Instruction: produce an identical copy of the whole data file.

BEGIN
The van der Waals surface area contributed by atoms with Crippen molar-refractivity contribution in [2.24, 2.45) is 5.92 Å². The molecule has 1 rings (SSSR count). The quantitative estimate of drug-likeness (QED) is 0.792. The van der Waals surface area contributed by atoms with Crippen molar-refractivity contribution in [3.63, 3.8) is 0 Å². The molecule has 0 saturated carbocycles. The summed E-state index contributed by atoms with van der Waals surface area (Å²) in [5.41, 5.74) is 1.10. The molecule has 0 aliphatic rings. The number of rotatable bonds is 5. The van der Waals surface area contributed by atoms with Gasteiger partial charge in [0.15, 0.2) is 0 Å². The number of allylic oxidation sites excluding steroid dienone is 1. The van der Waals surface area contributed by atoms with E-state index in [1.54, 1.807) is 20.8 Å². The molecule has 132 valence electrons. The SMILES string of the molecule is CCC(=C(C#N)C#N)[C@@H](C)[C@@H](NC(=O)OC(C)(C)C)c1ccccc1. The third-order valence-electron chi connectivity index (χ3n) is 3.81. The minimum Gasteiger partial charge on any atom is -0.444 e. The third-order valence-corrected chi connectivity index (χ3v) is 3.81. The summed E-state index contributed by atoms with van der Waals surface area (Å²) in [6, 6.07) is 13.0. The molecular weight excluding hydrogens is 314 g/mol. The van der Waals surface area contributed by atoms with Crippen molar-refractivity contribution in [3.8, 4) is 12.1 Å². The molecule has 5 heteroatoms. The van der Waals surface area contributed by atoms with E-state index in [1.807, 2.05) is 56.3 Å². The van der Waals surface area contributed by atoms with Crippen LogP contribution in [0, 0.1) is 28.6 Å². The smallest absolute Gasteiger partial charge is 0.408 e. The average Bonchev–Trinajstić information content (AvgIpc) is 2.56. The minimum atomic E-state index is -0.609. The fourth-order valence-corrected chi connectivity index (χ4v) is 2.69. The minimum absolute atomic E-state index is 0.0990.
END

The van der Waals surface area contributed by atoms with Crippen molar-refractivity contribution in [2.24, 2.45) is 5.92 Å². The molecule has 1 rings (SSSR count). The quantitative estimate of drug-likeness (QED) is 0.792. The van der Waals surface area contributed by atoms with Crippen molar-refractivity contribution in [3.63, 3.8) is 0 Å². The molecule has 0 saturated carbocycles. The summed E-state index contributed by atoms with van der Waals surface area (Å²) in [5.41, 5.74) is 1.10. The molecule has 0 aliphatic rings. The number of rotatable bonds is 5. The van der Waals surface area contributed by atoms with Gasteiger partial charge in [0.15, 0.2) is 0 Å². The number of allylic oxidation sites excluding steroid dienone is 1. The van der Waals surface area contributed by atoms with E-state index in [1.54, 1.807) is 20.8 Å². The molecule has 132 valence electrons. The SMILES string of the molecule is CCC(=C(C#N)C#N)[C@@H](C)[C@@H](NC(=O)OC(C)(C)C)c1ccccc1. The third-order valence-electron chi connectivity index (χ3n) is 3.81. The minimum Gasteiger partial charge on any atom is -0.444 e. The third-order valence-corrected chi connectivity index (χ3v) is 3.81. The summed E-state index contributed by atoms with van der Waals surface area (Å²) in [6, 6.07) is 13.0. The molecular weight excluding hydrogens is 314 g/mol. The van der Waals surface area contributed by atoms with Crippen molar-refractivity contribution in [3.8, 4) is 12.1 Å². The molecule has 5 heteroatoms. The van der Waals surface area contributed by atoms with E-state index in [1.807, 2.05) is 56.3 Å². The van der Waals surface area contributed by atoms with Crippen LogP contribution in [0, 0.1) is 28.6 Å². The smallest absolute Gasteiger partial charge is 0.408 e. The average Bonchev–Trinajstić information content (AvgIpc) is 2.56. The minimum atomic E-state index is -0.609. The fourth-order valence-corrected chi connectivity index (χ4v) is 2.69. The minimum absolute atomic E-state index is 0.0990.